These ions – charged particles – travel at extraordinary speeds, up to half the speed of light, before swamping all objects in the solar system and dousing them in potentially fatal radiation.
Earth is protected by these by our planet’s thick atmosphere and strong magnetic field and, for the most part, they only manifest themselves as auroras at the north and south poles.
Stronger events are capable of affecting electronics on Earth, with GPS and other satellite-reliant services affected.
‘Parker Solar Probe is providing us with the measurements essential to understanding solar phenomena that have been puzzling us for decades,’ said Nour Raouafi, Parker Solar Probe project scientist at the Johns Hopkins University Applied Physics Lab in Maryland.
The Parker Solar Probe will ultimately complete a total of 24 planned orbits over the next seven years, bringing it closer and closer to the surface. The probe’s position, speed and round-trip light time as of Jan. 28, 2019 is illustrated in the graphic above
‘To close the link, local sampling of the solar corona and the young solar wind is needed and Parker Solar Probe is doing just that.’
This cosmic meeting between mankind and the stars will last until April 10 and NASA will lose contact with the spacecraft during this time.
It will be completing its orbit and focusing its resources on maintaining its heat shield in the direction of the sun’s unrelenting assault of heat and charged particles.
A mission to the depths of the sun required materials capable of withstanding conditions unlike anything humankind has ever experienced.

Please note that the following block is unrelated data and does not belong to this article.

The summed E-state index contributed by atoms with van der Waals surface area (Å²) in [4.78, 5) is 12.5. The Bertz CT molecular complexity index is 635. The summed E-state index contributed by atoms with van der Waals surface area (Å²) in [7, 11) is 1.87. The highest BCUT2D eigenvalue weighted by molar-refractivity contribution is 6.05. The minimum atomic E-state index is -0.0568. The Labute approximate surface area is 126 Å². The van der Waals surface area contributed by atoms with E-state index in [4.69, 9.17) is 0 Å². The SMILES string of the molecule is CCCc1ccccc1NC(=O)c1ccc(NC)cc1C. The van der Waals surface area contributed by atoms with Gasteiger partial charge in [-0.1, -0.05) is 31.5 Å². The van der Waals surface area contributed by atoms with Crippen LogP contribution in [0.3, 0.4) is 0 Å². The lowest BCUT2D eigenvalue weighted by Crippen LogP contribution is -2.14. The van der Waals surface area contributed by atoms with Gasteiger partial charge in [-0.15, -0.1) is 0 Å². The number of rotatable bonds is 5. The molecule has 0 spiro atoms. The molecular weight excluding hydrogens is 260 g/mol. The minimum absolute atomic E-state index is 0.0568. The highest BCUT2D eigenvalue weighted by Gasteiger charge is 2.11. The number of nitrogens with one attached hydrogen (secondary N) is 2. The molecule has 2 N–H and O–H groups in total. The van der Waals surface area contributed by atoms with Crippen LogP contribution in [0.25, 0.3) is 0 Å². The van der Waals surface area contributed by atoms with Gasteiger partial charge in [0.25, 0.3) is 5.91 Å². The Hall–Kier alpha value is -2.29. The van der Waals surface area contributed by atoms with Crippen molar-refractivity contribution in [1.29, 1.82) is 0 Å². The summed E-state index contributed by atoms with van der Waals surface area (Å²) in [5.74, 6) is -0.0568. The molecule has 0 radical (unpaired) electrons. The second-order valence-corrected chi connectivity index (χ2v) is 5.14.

Meeting the astounding astrophysical challenges required NASA to create new materials with remarkable thermal properties.
A carbon-composite shell 4.5 inches (11.5cm) thick was developed which is fitted to the probe and provides it with the bulk of its protection.
WHAT IS NASA’S PARKER SOLAR PROBE?
The Parker Solar Probe (PSP) is set to travel seven times closer to the sun than any spacecraft before it
Nasa’s Parker Solar Probe (PSP) is set to travel seven times closer to the sun than any spacecraft before it.
lt launched from Cape Canaveral, Florida, atop a United Launch Alliance Atlas V rocket on August 12 2018.
The probe will fly to the sun’s outer atmosphere to study life of stars and their weather events.
It is hoped that PSP can help scientists to better understand solar flares – brief eruptions of intense high-energy radiation from the sun’s surface that can knock out communications on Earth.
The spacecraft will swoop within 4 million miles (6.5 million km) of the sun’s surface – bringing it seven times closer to the sun’s surface than any spacecraft before it.
The craft will face extremes in heat and radiation and will reach speeds of up to 430,000 miles per hour (700,000 kph) at its closest flyby of the star.
The craft’s kit includes a white light imager called Whisper, which will take images of solar waves as the craft propels through them at high speeds.
To measure the ‘bulk plasma’ of solar winds – described by Nasa as the ‘bread and butter’ of the flares – a set of magnetic imaging equipment will also be stored on board.